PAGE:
Web exclusive, October 7, 2010
With heavy turnout, Brooksville enacts cell tower moratorium at special town meeting
Ballot clerk Audrey Peasley (center foreground) hands out a ballot during the voting on the first moratorium ordinance. Also shown in foreground are town clerk Amber Bakeman (left) and ballot clerk Judy Lebel.
by Jonathan Thomas
In a turnout more than twice the size of recent annual town meetings, Brooksville voters enacted a cell tower moratorium on Monday, October 4.
The vote gives Brooksville approximately six months, and possibly more time, to come up with an ordinance governing where and how cell phone towers can go up within the town.
It comes after cell phone companies have almost completed one tower there, have a second well underway and possibly three or more under contract. The vote means Brooksville may now have to address whether the new moratorium applies to projects under contract.
But the vote is not likely to affect the completed tower or the one that is almost finished.
The ordinance approved by the voters was recommended by two selectmen. The tally was 81 in favor and 71 opposed. A competing moratorium ordinance, drafted by Bar Harbor attorney Lynne Williams for a number of Brooksville residents, was defeated with 54 votes in favor and 97 opposed.
The special town meeting at the Brooksville Community Center in Bucks Harbor lasted nearly three hours. It ended with an 81-30 vote directing the town’s ordinance review committee to draft an industrial wind turbine regulatory ordinance that will dictate how and where turbines can go up in Brooksville.
Robert Vaughn was elected moderator as the first item of business.
Most of the discussion on the competing moratoriums was about their differences, rather than about whether to have a moratorium.
Selectman John Gray, speaking for himself and Selectman Darrell Fowler, said they prepared their moratorium in response to an informal petition initiated in early August by Town House Road residents who opposed a 190-foot tower that has since been almost completed near their road—on land owned by Selectman Richard Bakeman.
(Bakeman, who previously recused himself in this matter, was seated in the front row during the meeting.)
Gray said the moratorium supported by the selectmen would be retroactive to August 4 on projects that were “pending” on that date.
He said the second moratorium ordinance was retroactive to July 1 on projects not completed and operating on that date.
“The town would have legal trouble on this [second ordinance]” Gray said.
Gray has argued that the second ordinance might apply to the tower on the Bakeman land, thereby setting the town up for a legal fight with its owner, Global Tower Partners/Assets.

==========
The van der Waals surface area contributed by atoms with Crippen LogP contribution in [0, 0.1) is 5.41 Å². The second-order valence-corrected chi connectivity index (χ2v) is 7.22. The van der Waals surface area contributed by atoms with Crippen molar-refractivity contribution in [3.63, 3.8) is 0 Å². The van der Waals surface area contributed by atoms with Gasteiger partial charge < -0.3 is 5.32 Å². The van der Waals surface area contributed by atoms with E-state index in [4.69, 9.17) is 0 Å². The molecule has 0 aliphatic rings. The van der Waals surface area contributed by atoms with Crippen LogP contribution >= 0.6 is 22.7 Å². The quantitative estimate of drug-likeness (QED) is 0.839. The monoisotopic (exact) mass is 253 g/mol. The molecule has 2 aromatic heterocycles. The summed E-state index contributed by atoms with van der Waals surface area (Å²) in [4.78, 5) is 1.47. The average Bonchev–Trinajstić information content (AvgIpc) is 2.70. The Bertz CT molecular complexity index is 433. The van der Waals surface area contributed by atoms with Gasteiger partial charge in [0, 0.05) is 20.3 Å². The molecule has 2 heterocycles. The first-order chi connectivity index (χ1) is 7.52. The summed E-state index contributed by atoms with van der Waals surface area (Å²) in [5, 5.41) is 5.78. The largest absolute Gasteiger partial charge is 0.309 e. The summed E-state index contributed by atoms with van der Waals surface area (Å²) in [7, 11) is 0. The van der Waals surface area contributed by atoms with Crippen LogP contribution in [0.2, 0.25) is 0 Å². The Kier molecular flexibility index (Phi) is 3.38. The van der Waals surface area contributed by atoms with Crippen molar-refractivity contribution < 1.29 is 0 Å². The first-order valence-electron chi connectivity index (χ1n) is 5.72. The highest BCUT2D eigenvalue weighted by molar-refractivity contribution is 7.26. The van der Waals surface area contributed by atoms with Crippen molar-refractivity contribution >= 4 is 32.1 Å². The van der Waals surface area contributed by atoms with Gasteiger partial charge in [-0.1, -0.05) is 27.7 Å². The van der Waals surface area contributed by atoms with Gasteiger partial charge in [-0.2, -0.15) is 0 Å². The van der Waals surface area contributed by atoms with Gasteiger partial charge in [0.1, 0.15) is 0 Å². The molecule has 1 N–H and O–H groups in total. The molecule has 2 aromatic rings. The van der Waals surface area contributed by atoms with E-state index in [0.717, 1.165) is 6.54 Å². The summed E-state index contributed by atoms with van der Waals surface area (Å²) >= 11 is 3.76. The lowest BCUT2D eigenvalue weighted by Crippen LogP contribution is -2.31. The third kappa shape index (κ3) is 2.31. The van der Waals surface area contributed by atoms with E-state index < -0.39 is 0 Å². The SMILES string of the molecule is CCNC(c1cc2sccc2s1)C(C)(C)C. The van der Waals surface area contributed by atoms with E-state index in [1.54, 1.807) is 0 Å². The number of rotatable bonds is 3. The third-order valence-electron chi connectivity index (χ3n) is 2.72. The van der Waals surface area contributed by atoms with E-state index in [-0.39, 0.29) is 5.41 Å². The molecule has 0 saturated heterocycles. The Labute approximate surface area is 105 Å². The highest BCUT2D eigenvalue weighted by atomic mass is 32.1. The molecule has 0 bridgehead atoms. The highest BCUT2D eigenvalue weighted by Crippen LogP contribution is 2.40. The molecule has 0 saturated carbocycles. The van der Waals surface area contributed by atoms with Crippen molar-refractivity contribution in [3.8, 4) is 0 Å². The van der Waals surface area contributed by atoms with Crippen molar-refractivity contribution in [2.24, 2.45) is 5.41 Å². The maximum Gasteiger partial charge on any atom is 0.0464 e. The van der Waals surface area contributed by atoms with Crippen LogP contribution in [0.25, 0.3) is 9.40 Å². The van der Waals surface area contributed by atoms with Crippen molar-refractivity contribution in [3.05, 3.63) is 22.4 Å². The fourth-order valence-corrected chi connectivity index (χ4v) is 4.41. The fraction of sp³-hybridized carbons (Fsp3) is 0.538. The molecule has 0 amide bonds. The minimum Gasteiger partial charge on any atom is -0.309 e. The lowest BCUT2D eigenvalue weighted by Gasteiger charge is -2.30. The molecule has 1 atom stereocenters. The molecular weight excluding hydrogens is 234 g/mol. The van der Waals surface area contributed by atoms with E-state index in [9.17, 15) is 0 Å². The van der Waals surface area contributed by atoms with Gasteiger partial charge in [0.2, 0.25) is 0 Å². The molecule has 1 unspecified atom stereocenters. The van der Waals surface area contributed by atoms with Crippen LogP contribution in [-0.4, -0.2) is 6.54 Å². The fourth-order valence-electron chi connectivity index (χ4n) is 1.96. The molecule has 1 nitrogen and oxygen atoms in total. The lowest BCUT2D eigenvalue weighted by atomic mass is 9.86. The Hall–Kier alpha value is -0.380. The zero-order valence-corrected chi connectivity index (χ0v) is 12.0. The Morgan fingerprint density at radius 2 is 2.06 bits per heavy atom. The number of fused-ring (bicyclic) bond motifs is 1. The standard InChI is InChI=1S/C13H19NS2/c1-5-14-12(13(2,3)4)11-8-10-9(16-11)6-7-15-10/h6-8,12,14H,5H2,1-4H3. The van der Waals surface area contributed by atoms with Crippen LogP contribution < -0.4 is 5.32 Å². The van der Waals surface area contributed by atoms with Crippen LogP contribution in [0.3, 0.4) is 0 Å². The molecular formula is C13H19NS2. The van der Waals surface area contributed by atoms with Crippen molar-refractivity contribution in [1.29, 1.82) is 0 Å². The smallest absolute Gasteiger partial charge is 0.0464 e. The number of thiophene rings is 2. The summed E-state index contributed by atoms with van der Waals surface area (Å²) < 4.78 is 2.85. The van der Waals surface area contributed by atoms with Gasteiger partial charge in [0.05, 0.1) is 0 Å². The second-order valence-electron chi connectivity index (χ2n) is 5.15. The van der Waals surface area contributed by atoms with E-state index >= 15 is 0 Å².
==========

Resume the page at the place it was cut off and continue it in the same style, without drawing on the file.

He has also expressed concern over its applicability to a 250-foot tower U.S. Cellular Corporation is building on land owned by Jerry and Edna Andrews. An access road and site preparation work are well along on that tower.
However, at a September 23 hearing, attorney Lynne Williams said her ordinance would probably not apply to the two towers under construction. (See September 30 issue of The Weekly Packet.)
Proponents of Williams’ ordinance said they feared the first ordinance will not stop towers under contract. That concern centers on the first moratorium’s exemption for towers “pending” as of August 4 and a lack of definition for the word “pending.”
Lake Larson asked Gray how many residents currently have contracts with tower companies. Gray said he was not sure, but that he had heard of “at least three.”
Moderator Vaughn acknowledged the lack of a definition for “pending” in the first moratorium and the possible uncertainty about whether it would apply to those with contracts. He suggested that a test for whether something is “pending” might be whether a large amount of money is at risk if the moratorium applies.
Joan Holmberg said she favored the second ordinance’s “in use” wording which she said is “much more concrete” than “pending” in the first ordinance.
The moderator instructed voters that they could vote for both ordinances, and that if both were approved, the one with the greater number of yes votes would be enacted.
The paper-ballot voting on the first ordinance took nearly half an hour, as voters came to the front of the hall to have their names checked on the voting list and received a ballot with yes/no boxes printed on it. The counting, done by ballot clerks Judy Lebel and Audrey Peasley, with deputy town clerk Doreen LaFerriere, took less than ten minutes.
The second ordinance was brought to the floor after the result of the first vote was announced. In the discussion, some of the same concerns, both for and against approval, were raised again.
Also, John Ashmore, identifying himself as a ham radio operator, expressed his concern that the moratorium described in the second ordinance would impact his rights because of the ten-foot antenna limitation.
Voting on the second ordinance, which was defeated 54-97, took about as long as for the first ordinance.
With one of the moratorium ordinances enacted, the ordinance review committee has the task of preparing a regulatory ordinance within the next 180 days. The selectmen have the option of extending that another 180 days after holding a public hearing.
Debate on the last article, to have the ordinance review committee draft an ordinance regulating industrial wind turbines, was short. There were questions on its applicability to home turbines, and its lack of a deadline for the work to be completed. The vote on that article was 81-30, with some having left before the vote.
Town clerk Amber Bakeman said later that she was very impressed that 155 registered voters checked in at the special town meeting. This compares with 57 registered voters at the 2009 annual town meeting, and 60 voters at the 2010 annual town meeting.